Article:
"He's not perfect," Lakers rookie guard Andrew Goudelock noted before making clear he loves Bryant's brutal honesty and perfectionist work ethic. But it's definitely calculated.
"You just have to go for feel," Bryant said. "It just depends. I can tell when [Gasol's] down and when enough is enough. He went through the first phase and played through it and got out of that. Then he gets hit with another one. Then I can tell he's down and this is a little harder to overcome. We have two [road] games coming up and I don't want that weighing on him and thinking about it. Will he still be thinking about it? Sure, but he knows we all support him here in the locker room and we all got his back."
There's reasons Bryant didn't do this earlier. He didn't want to coddle Gasol as he weathered the initial storm during training camp. Bryant hoped Gasol would figure out how to adjust to Andrew Bynum climbing up in the offensive pecking order by playing with more aggression. He publicly called for his teammates not to remain consumed with the unsettled roster.
This past week changed.
It involved new trade reports. Fox Sports' Chris Tomasson reported the Minnesota Timberwolves offered Derrick Williams and draft picks for Gasol. Sheridan Hoops' Chris Sheridan reported Chicago Bulls guard Derrick Rose wants the organization to acquire Gasol in a trade. Even if these reports hardly suggest a deal will be made soon, Bryant wanted to make it clear the Lakers better not trade Gasol in the same fashion they traded Lamar Odom, whom the Lakers sent along with a second-round pick to the Dallas Mavericks for a $8.9 million trade exception and a first-round pick.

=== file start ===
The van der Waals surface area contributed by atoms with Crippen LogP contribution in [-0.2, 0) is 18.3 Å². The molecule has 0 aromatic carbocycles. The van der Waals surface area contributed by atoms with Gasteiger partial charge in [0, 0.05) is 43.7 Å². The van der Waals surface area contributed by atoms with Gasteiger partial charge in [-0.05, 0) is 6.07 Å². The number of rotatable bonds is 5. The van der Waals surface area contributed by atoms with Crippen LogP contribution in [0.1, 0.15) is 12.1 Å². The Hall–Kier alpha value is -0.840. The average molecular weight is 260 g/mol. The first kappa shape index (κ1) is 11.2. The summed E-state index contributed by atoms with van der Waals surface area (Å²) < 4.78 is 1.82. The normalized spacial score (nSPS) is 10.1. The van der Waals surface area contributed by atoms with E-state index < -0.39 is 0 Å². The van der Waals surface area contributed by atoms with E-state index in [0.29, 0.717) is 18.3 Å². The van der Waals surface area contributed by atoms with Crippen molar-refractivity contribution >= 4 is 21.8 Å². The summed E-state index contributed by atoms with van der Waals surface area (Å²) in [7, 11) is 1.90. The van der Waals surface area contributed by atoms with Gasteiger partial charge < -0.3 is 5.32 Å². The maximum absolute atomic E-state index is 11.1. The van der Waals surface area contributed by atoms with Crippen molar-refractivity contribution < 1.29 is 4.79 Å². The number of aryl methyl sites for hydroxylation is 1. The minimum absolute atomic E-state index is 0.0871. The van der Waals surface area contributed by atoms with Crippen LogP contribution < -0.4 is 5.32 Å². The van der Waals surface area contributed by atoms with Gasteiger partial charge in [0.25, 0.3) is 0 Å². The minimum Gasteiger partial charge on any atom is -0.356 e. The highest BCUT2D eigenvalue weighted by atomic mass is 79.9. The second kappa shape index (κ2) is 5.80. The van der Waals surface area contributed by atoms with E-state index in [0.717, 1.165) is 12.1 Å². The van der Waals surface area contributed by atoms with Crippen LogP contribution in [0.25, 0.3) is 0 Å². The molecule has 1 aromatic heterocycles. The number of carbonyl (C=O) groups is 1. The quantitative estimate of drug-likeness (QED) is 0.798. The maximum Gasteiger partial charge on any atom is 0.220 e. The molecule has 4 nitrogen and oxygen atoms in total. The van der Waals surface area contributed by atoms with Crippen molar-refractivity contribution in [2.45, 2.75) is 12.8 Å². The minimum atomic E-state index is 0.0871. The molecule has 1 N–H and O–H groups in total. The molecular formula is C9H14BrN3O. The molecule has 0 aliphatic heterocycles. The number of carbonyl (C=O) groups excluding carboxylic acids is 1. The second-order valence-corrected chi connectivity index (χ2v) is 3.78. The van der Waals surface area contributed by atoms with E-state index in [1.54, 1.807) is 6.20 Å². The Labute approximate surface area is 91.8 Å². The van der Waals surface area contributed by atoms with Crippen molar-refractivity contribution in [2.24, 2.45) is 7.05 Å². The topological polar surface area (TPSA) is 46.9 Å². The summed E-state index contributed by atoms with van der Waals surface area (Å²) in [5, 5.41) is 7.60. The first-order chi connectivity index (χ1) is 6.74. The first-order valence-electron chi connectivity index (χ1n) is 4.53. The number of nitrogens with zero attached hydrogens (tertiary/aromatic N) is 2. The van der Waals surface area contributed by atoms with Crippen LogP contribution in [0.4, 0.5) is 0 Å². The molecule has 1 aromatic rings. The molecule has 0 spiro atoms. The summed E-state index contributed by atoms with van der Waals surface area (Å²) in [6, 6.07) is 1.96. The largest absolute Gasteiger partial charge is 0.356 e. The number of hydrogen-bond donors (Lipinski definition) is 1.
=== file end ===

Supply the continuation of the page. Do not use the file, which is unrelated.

It involved frustration with the coaching staff. World Peace publicly lamented Mike Brown's quick rotations, while Bynum criticized Brown's prolonged shootarounds. Several players have privately stewed over that for months, but the intensity of that criticism has grown in recent weeks.
And it involved poor play. Even though the Lakers have won eight of their last 12 games, they hardly have a firm identity. They lack a consistent bench, outside shooting and have a 5-11 road record. For Gasol, he has averaged a career-low 16.6 points per game this season on 49.6%, a dropoff both to Bynum's emergence and Gasol's inconsistency. Gasol in recent games has shown visible frustration during missed shots, rebounds or passes.
"It feels good that my teammate supported me," Gasol said, "and spoke his mind that I want him here."